The Daily Gamecock

Editorial: USC administration is unacceptably dishonest, unaccountable

The Daily Gamecock has repeatedly witnessed dishonesty and a lack of accountability from university administrators towards students, faculty and staff.

While we will continue to report on the administration’s actions — and inactions — we also must demand that our school’s leadership start acting on the promises it makes in the interests of the USC community.

We are embarrassed about our own university’s lack of accountability and regard for the safety and wellbeing of its students. Several instances of the administration choosing its own public image over the interests of the USC community have shown where the loyalties of the administration truly lie.

In October, The Chronicle of Higher Education used a FOIA, or a request to access public records, to reveal no USC administrator had any intention of listening to the Presidential Commission on University History’s recommendation to rename buildings named after defenders of slavery and segregation.

This report provides key evidence of university leaders such as interim university President Harris Pastides blatantly lying to the student body in order to feign passion for university reform.

When describing the purpose of the Presidential Commission on University History in an email on July 14, 2021, to students, Pastides said the commission's report would be used “to consider and act upon and I embrace it as such.” This languages suggests that the interim president would act on suggestions to further the process of renaming buildings.

That wasn’t the case. The disappointing reality is that Pastides’ email had gone through 14 drafts and had been revised for months before the commission even released its recommendation.

Another act of deception from our school’s leadership is the supposed $11 million budget over the next five years for diversity and inclusion, a supposed initiative “to further the commission’s recommendations.”

 Despite the implication that this money was new funding, it was actually the already existing diversity budget being marketed as new, in an attempt to offset the administration’s egregious inaction.

Just in the four years the class of 2022 has been on campus, we have seen near-constant examples of the administration choosing its own self-interest over the interests of the USC community.

We have seen the administration refuse to fire faculty and staff such as David Voros, Robert Richmond and Michael Dollar, who were accused of sexually harassing students and co-workers, despite student protest and public outcry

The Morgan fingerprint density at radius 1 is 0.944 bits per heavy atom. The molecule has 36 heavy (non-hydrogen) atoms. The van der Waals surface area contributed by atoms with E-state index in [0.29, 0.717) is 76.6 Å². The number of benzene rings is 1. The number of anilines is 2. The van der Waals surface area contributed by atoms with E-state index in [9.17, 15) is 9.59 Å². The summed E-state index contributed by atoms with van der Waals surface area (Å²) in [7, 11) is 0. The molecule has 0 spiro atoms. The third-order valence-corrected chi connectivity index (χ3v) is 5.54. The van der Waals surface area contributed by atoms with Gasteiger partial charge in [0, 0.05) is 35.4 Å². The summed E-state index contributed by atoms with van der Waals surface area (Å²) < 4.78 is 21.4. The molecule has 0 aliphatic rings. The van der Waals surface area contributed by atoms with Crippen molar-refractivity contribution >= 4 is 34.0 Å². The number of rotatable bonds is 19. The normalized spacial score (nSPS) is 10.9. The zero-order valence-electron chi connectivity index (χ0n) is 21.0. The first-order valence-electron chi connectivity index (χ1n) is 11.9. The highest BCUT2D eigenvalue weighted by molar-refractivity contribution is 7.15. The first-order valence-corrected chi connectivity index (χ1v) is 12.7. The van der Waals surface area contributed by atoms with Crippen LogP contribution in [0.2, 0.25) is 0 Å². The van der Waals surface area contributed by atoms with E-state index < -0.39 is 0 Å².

We have seen the administration’s complacency and vagueness regarding Title IX violations on campus, which are violations of a federal law meant to stop discrimination based on sex.

Even beyond its mishandling of student and staff complaints, the administration illegally withheld public records from a FOIA request The Post and Courier made about sexual misconduct in the athletic department. 

We have seen the board of trustees choose a university president based on political ties when it selected former President Bob Caslen in July 2019 despite opposition from students, faculty, alumni and donors.

We have seen the administration fail to provide adequate mental health resources and make empty promises about adding to its counseling staff in August. Today, students still wait weeks to be seen by a therapist at the Center for Health and Wellbeing, according to an interview conducted by The Daily Gamecock opinion editor Audrey Elsberry with April Scott, associate director of mental health initiatives. 

As student-journalists, we have also been confronted with the opaque nature of our university’s administration. Our newsroom is constantly frustrated with the lack of communication from the administration regarding controversies on campus.

The Daily Gamecock has reached out for comments from the administration on several occasions for topics ranging from COVID-19 procedures to the removal of alleged abusers from classrooms to Student Government election results. Many failed to receive any response from the university.

We understand that journalists should not expect to simply be handed information, but we also believe it is unacceptable for an institution funded by taxpayer and tuition dollars to hide from public scrutiny.

Journalists, both student and professional, should have an open line of communication with public officials. Newspapers should not have to file lawsuits for USC to comply with public records laws.

The university’s actions, or lack thereof, have disappointed students, faculty, staff and alumni. If the university wants its students to take pride in their alma mater, the administration needs to start leading with integrity.

To the administration: While you might recite the Carolinian Creed and try to placate us with promises of change, we see you now, and we will see you until you follow through on the promises you refuse to keep — and we’ll keep reporting the truth until you do.